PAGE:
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Sited south of Harlem and west of Morningside Heights and Columbia University is the tomb of Ulysses S. Grant. (b. 1822 Point Pleasant, Ohio – d. Mt. McGregor, New York, 1885) The tomb is a fitting memorial to a great American general and president.
John Hemenway Duncan designed the tomb, beginning in 1897. Grant had requested that he be buried in St. Louis, Galena, IL, or New York City, rather than Washington DC. The monument was never really finished.
The granite for the exterior is from Maine and was quarried by the New Hampshire Granite Company.
Grant's Tomb is now run by the U.S. Park Service. The monument, like President Grant himself, has had its share of controversy.
Ulysses S. Grant (b. 1822 Point Pleasant, Ohio – d. Mount McGregor, NY 1885) won the Civil War as the commander of the Union Army and served as President of the United States. He was the son of a tanner. Grant went to West Point against his will and graduated in the middle of his class. In the Mexican War, he fought under General Zachary Taylor. At the outbreak of the Civil War, Grant was working in his father's leather store in Galena, Illinois. He was appointed by the Governor to command an undisciplined volunteer regiment. In the Civil War at Shiloh, Grant fought a bloody battle and did poorly. President Lincoln deflected demands for Grant's removal by saying, 'I can't spare this man — he fights.'
For his next engagement, Grant fought and won the key city on the Mississippi — Vicksburg. His victory cut the Confederacy in two. Then he broke the Confederate hold on Chattanooga. Lincoln appointed him General-in-Chief in March 1864. Grant directed Sherman to drive through the South while he, with the Army of the Potomac, pinned down General Robert E. Lee's Army. On April 9, 1865, at Appomattox Court House, Lee surrendered. Grant wrote out generous terms of surrender that would prevent treason trials.
As President, Grant brought part of his Army staff to the White House. Grant was honest, but his administration was corrupt. There were federal patronage scandals in New York's Customs House. His brother-in-law was involved with speculators Jay Gould and James Fisk, who attempted to corner the gold market. Grant's administration had a reputation for criminality. Grant drank heavily, as always.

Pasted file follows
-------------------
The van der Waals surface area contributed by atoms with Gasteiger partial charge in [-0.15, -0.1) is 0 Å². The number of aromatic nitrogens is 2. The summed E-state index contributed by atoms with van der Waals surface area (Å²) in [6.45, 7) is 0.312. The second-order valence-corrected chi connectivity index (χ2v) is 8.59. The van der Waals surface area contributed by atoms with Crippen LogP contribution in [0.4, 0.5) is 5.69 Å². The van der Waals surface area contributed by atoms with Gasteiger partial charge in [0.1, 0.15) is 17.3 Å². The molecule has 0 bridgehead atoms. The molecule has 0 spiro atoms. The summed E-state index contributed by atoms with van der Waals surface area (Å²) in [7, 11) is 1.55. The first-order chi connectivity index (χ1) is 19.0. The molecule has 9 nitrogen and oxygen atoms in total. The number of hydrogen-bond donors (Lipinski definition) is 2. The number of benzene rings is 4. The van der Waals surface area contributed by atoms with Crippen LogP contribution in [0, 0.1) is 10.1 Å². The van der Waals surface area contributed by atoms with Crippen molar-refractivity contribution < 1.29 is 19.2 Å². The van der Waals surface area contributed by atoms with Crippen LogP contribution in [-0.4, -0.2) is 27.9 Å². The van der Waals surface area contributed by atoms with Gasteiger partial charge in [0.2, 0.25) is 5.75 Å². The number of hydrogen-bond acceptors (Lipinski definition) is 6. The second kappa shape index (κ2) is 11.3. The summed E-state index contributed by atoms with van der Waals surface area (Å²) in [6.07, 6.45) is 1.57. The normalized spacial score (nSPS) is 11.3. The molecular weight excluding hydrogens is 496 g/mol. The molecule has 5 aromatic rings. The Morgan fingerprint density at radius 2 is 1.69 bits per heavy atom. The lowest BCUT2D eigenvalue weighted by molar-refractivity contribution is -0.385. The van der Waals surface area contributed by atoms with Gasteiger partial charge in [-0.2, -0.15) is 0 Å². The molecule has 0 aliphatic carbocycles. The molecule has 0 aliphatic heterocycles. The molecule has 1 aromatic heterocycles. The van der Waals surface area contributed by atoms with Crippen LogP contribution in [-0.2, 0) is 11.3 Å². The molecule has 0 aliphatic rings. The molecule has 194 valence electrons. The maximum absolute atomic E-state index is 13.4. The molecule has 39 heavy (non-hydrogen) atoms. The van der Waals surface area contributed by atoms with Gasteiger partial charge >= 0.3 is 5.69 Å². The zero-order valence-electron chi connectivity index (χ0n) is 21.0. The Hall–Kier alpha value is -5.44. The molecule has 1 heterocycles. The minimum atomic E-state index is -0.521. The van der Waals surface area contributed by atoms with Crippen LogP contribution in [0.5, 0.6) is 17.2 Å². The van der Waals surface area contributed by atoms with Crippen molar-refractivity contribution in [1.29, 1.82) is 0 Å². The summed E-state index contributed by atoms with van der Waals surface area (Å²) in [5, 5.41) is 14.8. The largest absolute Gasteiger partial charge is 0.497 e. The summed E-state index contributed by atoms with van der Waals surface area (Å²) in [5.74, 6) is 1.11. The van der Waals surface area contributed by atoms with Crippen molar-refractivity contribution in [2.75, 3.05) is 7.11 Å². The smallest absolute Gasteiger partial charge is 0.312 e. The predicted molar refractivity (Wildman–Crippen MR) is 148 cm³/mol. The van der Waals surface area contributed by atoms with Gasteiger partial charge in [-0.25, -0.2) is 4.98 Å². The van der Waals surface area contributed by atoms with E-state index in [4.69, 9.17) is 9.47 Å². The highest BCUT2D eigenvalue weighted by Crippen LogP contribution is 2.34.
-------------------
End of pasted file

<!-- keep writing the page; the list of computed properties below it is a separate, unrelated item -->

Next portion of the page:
In his 1872 reelection campaign, Grant was attacked by liberal Republican reformers. He called them 'narrow-headed men,' their eyes so close together that 'they can look out of the same gimlet hole without winking.' Grant's friends in the Republican Party came to be known as 'the Old Guard.' Grant allowed the bitterly resented Radical Reconstruction to run its course in the South. He backed it up with military force when necessary. It was a disorganized mess.
He achieved success when he established Yellowstone National Park. In retirement, Grant invested in a Wall Street financial firm, run in part run by his son, which went famously and scandalously bankrupt. Grant was financially wiped out. Desperate for money, he wrote his memoirs, which earned his family the then astronomical sum of $450,000, but he died of cancer just days after finishing them. His tomb is a national monument in New York City.
Winchester Guildhall, Hampshire
Winchester Guildhall is on the site of an estate granted by Alfred the Great to his wife Ealswith probably as a coronation gift in ad 871. After his death she retired there and founded a nunnery known as Nunnaminster. Known in the later medieval ages as St. Mary's Abbey, it was one of the foremost nunneries in England. In 1539 Henry VIII dissolved the abbey and the site passed to the crown. The land came into the city's hands to help defray its costs for hosting the wedding Mary Tudor and Philip of Spain in Winchester Cathedral in 1554.
Winchester's earliest guildhall was located next to the Butter Cross in a small chamber above the passageway leading from the High Street to the cathedral. In 1712 it occupied the upper chamber of the Old Market House on the High Street, while the ground floor served as a covered market. The expansion of civic responsibilities following the Local Reform Act of 1835 markedly changed the role of guildhalls and Winchester needed a newer and larger building.
The Hastings architectural firm Jeffrey and Skiller submitted a design in the Gothic revival style. On 22nd December 1871 Viscount Eversley laid the foundation stone and in May 1873 Lord Selborne opened the new Guildhall. The total cost of construction was ?16,000.
The Guildhall was part of a larger complex, housing the law courts, police station and fire brigade. The greater part was given over to civic roles including council meetings, mayor making ceremonies, the mayor's leaving banquet, and the mayor's charity events.
For a building of Gothic revival design, the Guildhall facade is relatively uncluttered. Its decoration includes four statues of kings and bishops with Winchester connections. Placed in the arches above the principle windows are sculpted panels showing events reflecting the ancient dignity of the mayor and major events in the city's history. In pride of place is the central panel below the clock tower that shows Florence de Lunne, Winchester's 1st mayor, receiving the city's charter from King Henry II.
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